Cheney is a chickenhawk and an embarrassment.
In friendly confines at the American Enterprise Institute
The Daily Show last Thursday provided an utterly devastating satire of Cheney. Trust me, you’ve never seen anything like it on TV, the hardest punch I’ve seen Stewart land in the three years I’ve been a regular watcher…go here and view “Weakened Update”.
Though he backed off a bit during today’s American Enterprise Institute speech, Vice President Cheney has been on a tear recently against critics of administration policy of endless war. Here was last week’s flavor.
Vice President Cheney (Nov. 16):…the suggestion that’s been made by some U.S. senators that the President of the United States or any member of this administration purposely misled the American people on pre-war intelligence is one of the most dishonest and reprehensible charges ever aired in this city….We’re going to continue throwing their own words back at them….
American soldiers and Marines are out there every day in dangerous conditions and desert temperatures â€“- conducting raids, training Iraqi forces, countering attacks, seizing weapons, and capturing killers â€“- and back home a few opportunists are suggesting they were sent into battle for a lie….
The President and I cannot prevent certain politicians from losing their memory, or their backbone -â€“ but we’re not going to sit by and let them rewrite history….
Vice President Cheney (Nov. 21): Recently my friend and former colleague Jack Murtha called for a complete withdrawal of American forces now serving in Iraq, with a drawdown to begin at once. I disagree with Jack and believe his proposal would not serve the best interests of this nation. But he’s a good man, a Marine, a patriot — and he’s taking a clear stand in an entirely legitimate discussion.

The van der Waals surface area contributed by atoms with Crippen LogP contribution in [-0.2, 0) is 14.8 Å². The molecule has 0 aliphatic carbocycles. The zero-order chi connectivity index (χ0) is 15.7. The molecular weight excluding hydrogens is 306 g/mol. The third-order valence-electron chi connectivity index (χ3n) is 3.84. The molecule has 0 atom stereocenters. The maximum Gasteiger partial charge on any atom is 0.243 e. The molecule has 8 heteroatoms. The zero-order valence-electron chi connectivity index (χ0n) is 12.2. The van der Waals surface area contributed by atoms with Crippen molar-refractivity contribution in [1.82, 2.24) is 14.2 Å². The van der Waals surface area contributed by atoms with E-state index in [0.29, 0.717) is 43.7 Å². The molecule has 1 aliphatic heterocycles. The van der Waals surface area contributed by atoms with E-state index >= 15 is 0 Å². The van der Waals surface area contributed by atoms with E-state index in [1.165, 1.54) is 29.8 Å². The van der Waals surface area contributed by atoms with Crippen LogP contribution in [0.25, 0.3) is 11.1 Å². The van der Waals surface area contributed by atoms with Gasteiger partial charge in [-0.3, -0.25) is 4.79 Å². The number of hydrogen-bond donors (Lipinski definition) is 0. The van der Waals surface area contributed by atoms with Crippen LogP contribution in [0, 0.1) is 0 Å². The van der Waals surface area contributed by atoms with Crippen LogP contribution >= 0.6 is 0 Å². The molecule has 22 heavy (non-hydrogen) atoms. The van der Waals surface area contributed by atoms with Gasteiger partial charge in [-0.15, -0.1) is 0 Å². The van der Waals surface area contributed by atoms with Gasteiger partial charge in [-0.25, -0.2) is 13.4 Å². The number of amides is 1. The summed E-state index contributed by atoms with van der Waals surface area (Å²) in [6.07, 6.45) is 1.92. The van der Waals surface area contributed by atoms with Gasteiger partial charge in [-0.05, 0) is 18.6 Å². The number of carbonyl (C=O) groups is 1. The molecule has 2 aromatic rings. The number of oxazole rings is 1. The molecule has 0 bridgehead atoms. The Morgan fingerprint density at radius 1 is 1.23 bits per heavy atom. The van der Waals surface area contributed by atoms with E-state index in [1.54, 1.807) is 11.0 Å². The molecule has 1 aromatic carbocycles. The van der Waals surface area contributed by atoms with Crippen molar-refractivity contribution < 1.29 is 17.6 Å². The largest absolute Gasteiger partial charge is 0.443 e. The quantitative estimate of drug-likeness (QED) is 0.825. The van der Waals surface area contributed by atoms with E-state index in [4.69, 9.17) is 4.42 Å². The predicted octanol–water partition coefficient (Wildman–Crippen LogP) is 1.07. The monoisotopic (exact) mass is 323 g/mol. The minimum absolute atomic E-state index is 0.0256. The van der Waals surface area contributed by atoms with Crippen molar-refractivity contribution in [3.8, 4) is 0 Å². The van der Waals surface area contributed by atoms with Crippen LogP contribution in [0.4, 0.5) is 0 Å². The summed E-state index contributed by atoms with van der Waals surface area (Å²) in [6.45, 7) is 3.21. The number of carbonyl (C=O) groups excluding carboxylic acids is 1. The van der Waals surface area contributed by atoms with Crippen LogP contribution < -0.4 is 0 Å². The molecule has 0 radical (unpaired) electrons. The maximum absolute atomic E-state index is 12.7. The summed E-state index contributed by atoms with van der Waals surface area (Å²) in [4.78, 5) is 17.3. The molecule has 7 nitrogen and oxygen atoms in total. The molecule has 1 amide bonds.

Nor is there any problem with debating whether the United States and our allies should have liberated Iraq in the first place. Here, as well, the differing views are very passionately and forcefully stated. But nobody is saying we should not be having this discussion, or that you cannot reexamine a decision made by the President and the Congress some years ago. To the contrary, I believe it is critical that we continue to remind ourselves why this nation took action, and why Iraq is the central front in the war on terror, and why we have a duty to persevere.
What is not legitimate — and what I will again say is dishonest and reprehensible — is the suggestion by some U. S. senators that the President of the United States or any member of his administration purposely misled the American people on pre-war intelligence.